• The jet pseudorapidity observables: \(\langle \eta _\mathrm{lab}^\mathrm{jet}\rangle \), \(\eta _\mathrm{jet}^{*}\), \(\Delta \eta _\mathrm{lab}^\mathrm{jet}\), and \(\Delta \eta ^{*}\). Here \(\langle \eta _\mathrm{lab}^\mathrm{jet}\rangle \) denotes the average pseudorapidity \(\eta _\mathrm{jet}^{*}\) of the two leading jets and \(\Delta \eta _\mathrm{lab}^\mathrm{jet}\) and \(\Delta \eta ^{*}\) denote their separation in pseudorapidity;

  • Observables of the diffractive final state: \(x_{I\!\!P}\), \(z^\mathrm{obs}_{I\!\!P}\) and \(M_\mathrm{X}\);

  • Double-differential measurements as functions of \(z^\mathrm{obs}_{I\!\!P}\) or \(p_{\mathrm {T}}^{*,\mathrm jet1}\) for \(Q^2\) intervals, and as a function of \(z^\mathrm{obs}_{I\!\!P}\) for \(p_{\mathrm {T}}^{*,\mathrm jet1}\) intervals.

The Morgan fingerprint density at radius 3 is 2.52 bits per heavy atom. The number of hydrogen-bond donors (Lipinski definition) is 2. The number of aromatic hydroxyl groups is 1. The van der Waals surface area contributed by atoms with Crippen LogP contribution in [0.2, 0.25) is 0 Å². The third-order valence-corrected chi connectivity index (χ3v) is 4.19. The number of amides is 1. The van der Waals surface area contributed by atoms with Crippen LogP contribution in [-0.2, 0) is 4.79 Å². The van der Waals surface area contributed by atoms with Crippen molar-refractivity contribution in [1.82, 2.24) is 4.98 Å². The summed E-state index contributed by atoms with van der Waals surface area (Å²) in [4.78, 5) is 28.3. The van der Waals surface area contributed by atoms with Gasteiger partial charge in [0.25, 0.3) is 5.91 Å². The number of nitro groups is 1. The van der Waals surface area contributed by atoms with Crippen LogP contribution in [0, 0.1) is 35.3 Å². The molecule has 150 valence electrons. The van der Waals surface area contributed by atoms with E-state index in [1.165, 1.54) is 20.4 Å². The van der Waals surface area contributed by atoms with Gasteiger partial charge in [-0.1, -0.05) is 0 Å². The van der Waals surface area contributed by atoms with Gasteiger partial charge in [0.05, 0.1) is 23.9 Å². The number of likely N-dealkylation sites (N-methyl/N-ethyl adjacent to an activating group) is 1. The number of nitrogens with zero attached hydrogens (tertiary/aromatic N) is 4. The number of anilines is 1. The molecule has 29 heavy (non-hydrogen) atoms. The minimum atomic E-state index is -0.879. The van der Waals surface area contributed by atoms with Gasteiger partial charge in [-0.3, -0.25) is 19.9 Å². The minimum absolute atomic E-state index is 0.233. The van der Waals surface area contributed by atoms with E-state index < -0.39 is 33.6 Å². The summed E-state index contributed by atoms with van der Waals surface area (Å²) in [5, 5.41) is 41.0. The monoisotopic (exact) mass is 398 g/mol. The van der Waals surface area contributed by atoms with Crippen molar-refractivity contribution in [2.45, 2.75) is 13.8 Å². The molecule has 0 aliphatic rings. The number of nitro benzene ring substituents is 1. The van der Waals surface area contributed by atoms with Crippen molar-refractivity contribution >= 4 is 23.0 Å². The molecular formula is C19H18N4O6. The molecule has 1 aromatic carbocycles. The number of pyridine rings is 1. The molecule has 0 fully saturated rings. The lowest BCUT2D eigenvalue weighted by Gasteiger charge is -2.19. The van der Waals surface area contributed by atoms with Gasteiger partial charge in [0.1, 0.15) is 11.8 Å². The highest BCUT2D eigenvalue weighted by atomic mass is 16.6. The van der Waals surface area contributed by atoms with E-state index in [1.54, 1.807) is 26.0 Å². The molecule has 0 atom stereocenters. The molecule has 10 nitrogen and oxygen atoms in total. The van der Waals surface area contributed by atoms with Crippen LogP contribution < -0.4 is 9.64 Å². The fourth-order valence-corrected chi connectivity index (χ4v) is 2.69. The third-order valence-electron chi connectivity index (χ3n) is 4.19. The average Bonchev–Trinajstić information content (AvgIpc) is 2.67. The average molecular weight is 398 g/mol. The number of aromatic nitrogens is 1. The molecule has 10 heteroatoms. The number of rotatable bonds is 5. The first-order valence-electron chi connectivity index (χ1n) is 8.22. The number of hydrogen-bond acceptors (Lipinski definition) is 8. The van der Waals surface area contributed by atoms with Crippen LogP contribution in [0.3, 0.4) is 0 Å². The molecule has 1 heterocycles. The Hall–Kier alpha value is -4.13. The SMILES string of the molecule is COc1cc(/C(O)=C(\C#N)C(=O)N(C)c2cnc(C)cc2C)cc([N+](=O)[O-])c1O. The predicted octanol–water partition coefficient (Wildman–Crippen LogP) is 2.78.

In the fastNLO approach, the \(\tilde{\sigma }_i^{(a,n)}\) coefficients are calculated prior to the convolution with the DPDFs. In this first step, however, only observables that are accessible from information on the final state kinematics of the hard matrix element can be evaluated directly. An example for such variables are the DIS kinematic variables or jet momenta. In contrast, the kinematics of the hard matrix elements do not depend explicitly on the outgoing proton momentum. Observables depending on the diffractive final state have therefore to be derived in additional steps when the \(x_{I\!\!P}\) and |t| integration is performed (c.f. Eq. (7)). In such cases (for instance for the \(x_{I\!\!P}\) and |t| observables), differential predictions are obtained from \(\tilde{\sigma }_i^{(a,n)}\) coefficients representing the total hard cross section. Similarly, predictions as a function of \(z^\mathrm{obs}_{I\!\!P}\) are calculated using the relation \(z^\mathrm{obs}_{I\!\!P} =\xi /x_{I\!\!P} \) and are obtained from \(\tilde{\sigma }_i^{(a,n)}\) coefficients for a highly resolved distribution in \(\xi \), which denotes the proton momentum fraction carried by the incoming parton at leading order and is calculated as \(\xi =x_{\mathrm {Bj}} (1+M_\mathrm {12} ^2/Q^2)\) [9]. Predictions as a function of \(M_\mathrm{X}\) are obtained using the \(\tilde{\sigma }_i^{(a,n)}\) coefficients for a highly resolved distributions in y and \(Q^2\), in combination with \(M_\mathrm{X} = \sqrt{ysx_{I\!\!P}-Q^2}\).